In January 2020, Ma received an email to attend the second-phase seminar in March for candidate referees for the 2022 FIFA World Cup. However, Qatar had a policy that required travelers from China to go through a 14-day quarantine after their arrival, and many flights were canceled at that time.

In order to attend the seminar on time, Ma made a quick decision and departed home ahead of schedule.

"I couldn't find a proper place for quarantine, so I contacted a local friend for help, and he lent me a room that had been converted from a garage," Ma recalled. "In that room, I did a lot of core strength training to maintain my physical fitness.

In the following two years, the trio officiated in the Asian Champions League, AFC Cup and World Cup Qualifiers, undergoing intense testing from FIFA and the AFC.

"FIFA tests are all-encompassing, including daily physical training monitoring, regular physical tests, theory tests, video case tests, English tests, and refereeing level assessment," Ma introduced. "It requires us to have no weaknesses and make no mistakes. We had to do our best."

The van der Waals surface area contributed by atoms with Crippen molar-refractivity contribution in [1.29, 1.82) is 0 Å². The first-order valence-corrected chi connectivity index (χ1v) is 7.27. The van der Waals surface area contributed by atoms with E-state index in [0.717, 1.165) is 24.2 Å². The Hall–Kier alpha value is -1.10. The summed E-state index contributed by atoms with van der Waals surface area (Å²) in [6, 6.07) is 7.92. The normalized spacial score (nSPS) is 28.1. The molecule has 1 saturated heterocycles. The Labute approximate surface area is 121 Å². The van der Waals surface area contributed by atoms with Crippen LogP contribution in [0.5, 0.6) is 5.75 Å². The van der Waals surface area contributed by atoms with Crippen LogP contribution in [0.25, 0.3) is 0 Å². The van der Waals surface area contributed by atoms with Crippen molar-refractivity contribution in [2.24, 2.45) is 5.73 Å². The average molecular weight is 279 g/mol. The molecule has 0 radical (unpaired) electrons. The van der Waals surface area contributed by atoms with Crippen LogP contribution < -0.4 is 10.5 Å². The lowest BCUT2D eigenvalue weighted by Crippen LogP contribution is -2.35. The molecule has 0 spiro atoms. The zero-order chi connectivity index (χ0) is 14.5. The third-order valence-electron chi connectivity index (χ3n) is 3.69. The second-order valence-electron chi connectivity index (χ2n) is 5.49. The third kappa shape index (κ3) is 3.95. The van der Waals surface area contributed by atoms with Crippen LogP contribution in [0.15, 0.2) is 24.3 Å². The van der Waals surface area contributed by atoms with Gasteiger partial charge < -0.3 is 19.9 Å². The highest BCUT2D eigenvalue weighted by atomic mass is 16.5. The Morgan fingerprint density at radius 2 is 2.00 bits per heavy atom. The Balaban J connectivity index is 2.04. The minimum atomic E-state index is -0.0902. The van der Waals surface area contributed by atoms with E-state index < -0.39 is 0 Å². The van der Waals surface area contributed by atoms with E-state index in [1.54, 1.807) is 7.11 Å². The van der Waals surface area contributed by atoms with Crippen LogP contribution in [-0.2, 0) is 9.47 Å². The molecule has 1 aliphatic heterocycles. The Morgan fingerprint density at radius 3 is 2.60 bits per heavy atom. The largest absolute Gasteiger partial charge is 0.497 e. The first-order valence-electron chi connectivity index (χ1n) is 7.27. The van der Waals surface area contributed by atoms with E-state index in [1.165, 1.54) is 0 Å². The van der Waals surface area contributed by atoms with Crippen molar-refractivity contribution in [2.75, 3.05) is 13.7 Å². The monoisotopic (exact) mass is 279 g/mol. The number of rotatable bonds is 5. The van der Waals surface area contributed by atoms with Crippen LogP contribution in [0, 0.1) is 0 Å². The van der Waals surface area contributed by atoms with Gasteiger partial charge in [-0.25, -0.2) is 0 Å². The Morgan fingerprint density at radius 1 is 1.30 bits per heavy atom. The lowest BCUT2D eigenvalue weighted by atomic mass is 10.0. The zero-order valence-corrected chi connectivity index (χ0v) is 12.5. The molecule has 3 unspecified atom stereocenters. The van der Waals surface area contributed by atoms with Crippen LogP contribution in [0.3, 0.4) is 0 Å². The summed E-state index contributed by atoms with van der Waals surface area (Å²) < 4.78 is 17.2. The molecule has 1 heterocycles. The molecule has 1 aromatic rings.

A long time far away from home has become the norm for the trio. "When we were abroad, we had to calculate the time difference and set an alarm every day to call family back home," Shi said.

"At the beginning, my son would talk to me for a while. But later, when I was away for long periods, he would just reply with a few short sentences and give the phone to his mom. And that was it," added the 42-year-old. "To be honest, I felt really sad. I failed to take on my family role and responsibilities. I feel sorry for my family."

However, their struggle and endeavor was no guarantee of anything. In the final stage, three of the eight male referee groups from Asia had to be eliminated, and the Chinese group was never among the favorites to progress.

"There were people who are more experienced than us, those who had been to the World Cup and the Olympic Games. We were there as challengers. As long as we did everything we could, the result wouldn't matter anymore," Ma said in a trembling voice.

On May 19, 2022, FIFA announced the referee list for the World Cup, with the Chinese trio being selected. "At that time, Cao was not with us. If he was there, we three would probably have cried in each others' arms," Shi chuckled.